5.2 The Greenhouse Effect
Here is the Earth – from the International Space Station. Go full screen and HD. This is what we need to look after and you can clearly see the light reflecting and refracting through the atmosphere.
(Includes some slides from G3 Human Impacts, related to Ozone Layer)
“How we know global warming is real,” from Skeptic.com
The Carbon Cycle:
Global carbon cycle tutorial from FreemanLifewire
Narrated tutorial from Sumanas
The Natural Greenhouse Effect:
Animated tutorial from Damocles.
Climate change and the enhanced greenhouse effect:
Try this PhET Lab simulation: The Greenhouse Effect (allow Java to run)
The NASA Climate Change Resource Reel has loads of video and animation clips which download as .mpg files when you click on them.
Good Climate Change teaching resources from Cutting Edge
The Ultimate Climate Change FAQ from the Guardian
Warming over the last 130 years, by NASA
The Effect of Global Warming on Arctic Ecosystems
Perhaps more than anywhere else on the planet, the effects of rising temperatures are obvious and observable in the Arctic. From sea-ice decline to shifting niches and threats to biodiversity, the future looks bleak at the north pole.
A neat article with a very good infographic, from Nature: Redrawing the Arctic Map.
Threats to the Arctic, from the WWF, and a nice summary of the effects of global warming on the Arctic, from CIEL. the Guardian also has an article on the disappearing world of the last of the arctic hunters.
Measuring Current CO2 levels
Current atmospheric CO2 is measured by hundreds of field stations around the globe, inputting data into the NOAA databases.
Use these CO2 data to plot trends and annual cycles with a spreadsheet.
Check out CO2Now to see graphics of the most recent data and trends.
This video clip from NOAA has seasonal sources and sinks of CO2:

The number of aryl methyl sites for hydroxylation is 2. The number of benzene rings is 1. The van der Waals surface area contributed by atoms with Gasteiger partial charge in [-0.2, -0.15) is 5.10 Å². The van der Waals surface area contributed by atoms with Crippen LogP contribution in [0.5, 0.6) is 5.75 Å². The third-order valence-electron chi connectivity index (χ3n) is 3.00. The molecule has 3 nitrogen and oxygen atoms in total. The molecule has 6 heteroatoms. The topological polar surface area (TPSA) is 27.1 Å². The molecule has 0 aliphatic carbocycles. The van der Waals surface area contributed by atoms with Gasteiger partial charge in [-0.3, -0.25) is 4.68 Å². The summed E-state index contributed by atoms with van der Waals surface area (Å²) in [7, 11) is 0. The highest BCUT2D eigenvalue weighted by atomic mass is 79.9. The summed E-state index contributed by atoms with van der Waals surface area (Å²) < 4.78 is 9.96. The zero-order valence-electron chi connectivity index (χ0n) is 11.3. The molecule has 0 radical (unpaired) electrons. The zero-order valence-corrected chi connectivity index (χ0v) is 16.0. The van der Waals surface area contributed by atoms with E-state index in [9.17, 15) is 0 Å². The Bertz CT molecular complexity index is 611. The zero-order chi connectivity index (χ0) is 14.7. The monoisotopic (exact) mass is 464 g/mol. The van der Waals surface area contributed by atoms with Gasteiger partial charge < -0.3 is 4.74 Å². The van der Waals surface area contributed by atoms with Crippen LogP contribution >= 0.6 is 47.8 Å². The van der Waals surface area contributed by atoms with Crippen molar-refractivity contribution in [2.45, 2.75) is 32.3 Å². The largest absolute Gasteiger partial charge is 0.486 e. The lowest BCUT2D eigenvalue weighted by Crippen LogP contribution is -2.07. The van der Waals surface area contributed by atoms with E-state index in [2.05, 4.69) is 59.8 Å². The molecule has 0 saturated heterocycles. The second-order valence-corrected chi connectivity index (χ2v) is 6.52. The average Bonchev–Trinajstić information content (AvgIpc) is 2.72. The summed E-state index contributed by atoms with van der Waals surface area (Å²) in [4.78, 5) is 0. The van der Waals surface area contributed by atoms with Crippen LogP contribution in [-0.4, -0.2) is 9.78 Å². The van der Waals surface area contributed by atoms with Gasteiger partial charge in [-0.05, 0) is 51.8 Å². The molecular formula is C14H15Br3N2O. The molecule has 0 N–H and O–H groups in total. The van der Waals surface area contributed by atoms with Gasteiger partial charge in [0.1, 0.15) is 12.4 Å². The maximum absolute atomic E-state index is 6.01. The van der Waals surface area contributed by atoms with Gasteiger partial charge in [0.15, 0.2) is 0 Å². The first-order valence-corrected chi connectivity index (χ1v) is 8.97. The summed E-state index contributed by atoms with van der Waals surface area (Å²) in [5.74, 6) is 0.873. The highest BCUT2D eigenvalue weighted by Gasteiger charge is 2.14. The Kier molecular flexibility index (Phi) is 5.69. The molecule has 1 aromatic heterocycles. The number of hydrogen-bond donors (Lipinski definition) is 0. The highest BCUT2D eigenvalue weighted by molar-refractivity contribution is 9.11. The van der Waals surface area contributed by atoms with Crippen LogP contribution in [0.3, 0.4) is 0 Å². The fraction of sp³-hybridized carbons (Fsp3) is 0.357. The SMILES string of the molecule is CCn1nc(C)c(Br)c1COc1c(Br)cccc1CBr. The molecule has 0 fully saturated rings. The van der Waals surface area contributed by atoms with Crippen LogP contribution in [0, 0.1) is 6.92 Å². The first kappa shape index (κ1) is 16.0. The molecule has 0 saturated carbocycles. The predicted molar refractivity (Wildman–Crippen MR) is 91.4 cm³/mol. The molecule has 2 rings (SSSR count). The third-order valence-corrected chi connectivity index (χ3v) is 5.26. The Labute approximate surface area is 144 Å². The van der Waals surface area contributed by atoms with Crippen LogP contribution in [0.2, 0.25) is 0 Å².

Measuring Historical CO2 levels
In this TED Global 2010 talk, Lee Hotz describes the work of researchers in the Antarctic, studying the history of our planet’s climate, through drilling ice-cores that go back in thousands of years.
“Each cylinder is a parfait of time”
Why did the researchers choose this location? What are their aims? How do they collect data?
This resource from Allianz(?) outlines how ice-core data is collected and analysed
300 Years of Fossil Fuels in 300 Seconds, from the Post Carbon Institute
Where are we now? In a time of need for resilience and inventive solutions. Click here for excerpts from their post-carbon reader.
This funny (but sweary) John Oliver sketch skewers the non-debate on climate change.
“The debate on climate change should not be whether or not it exists, but what we should do about it.”
With 97% agreement from scientists on the human cause of climate change, are the media skewing the debate with 1:1 representation?
Ocean acidification – the other CO2 problem:
Here’s another TED Talk from Rob Dunbar, on the Mission Blue Voyage, about the dangers of ocean acidification and how we are discovering ancient climates in the oceans and ice:
Topic link: how does ocean acidification link to the chemistry of life unit?
The Precautionary Principle
“The theory that an action should be taken when a problem or threat occurs, not after harm has been inflicted; an approach to decision- making in risk management which justifies preventive measures or policies despite scientific uncertainty about whether detrimental effects will occur“. From Dictionary.com.
Caroline Raffensperger explains the rationale behind the precautionary principle:
And another neat explainer here:
Find out more from pprinciple.net.
So they key issue is this: we suspect that human activity leads to climate change. We are still collecting data to support (or refute) this hypothesis, and the evidence is growing stronger and stronger that anthropogenic climate destabilisation is true. In the meantime, should we wait for more evidence before taking action or should we take preventative and remedial measures now, in order to get a ‘head start’?
Here’s a nice explanation of the ‘debate':
Finally, a concise article on Why the Global Warming Skeptics are wrong, from the New York Review of Books.
Key terms: carbon, cycle, dioxide, climate, global, warming, greenhouse, precautionary principle, arctic, ice, habitats, niches, radiation,
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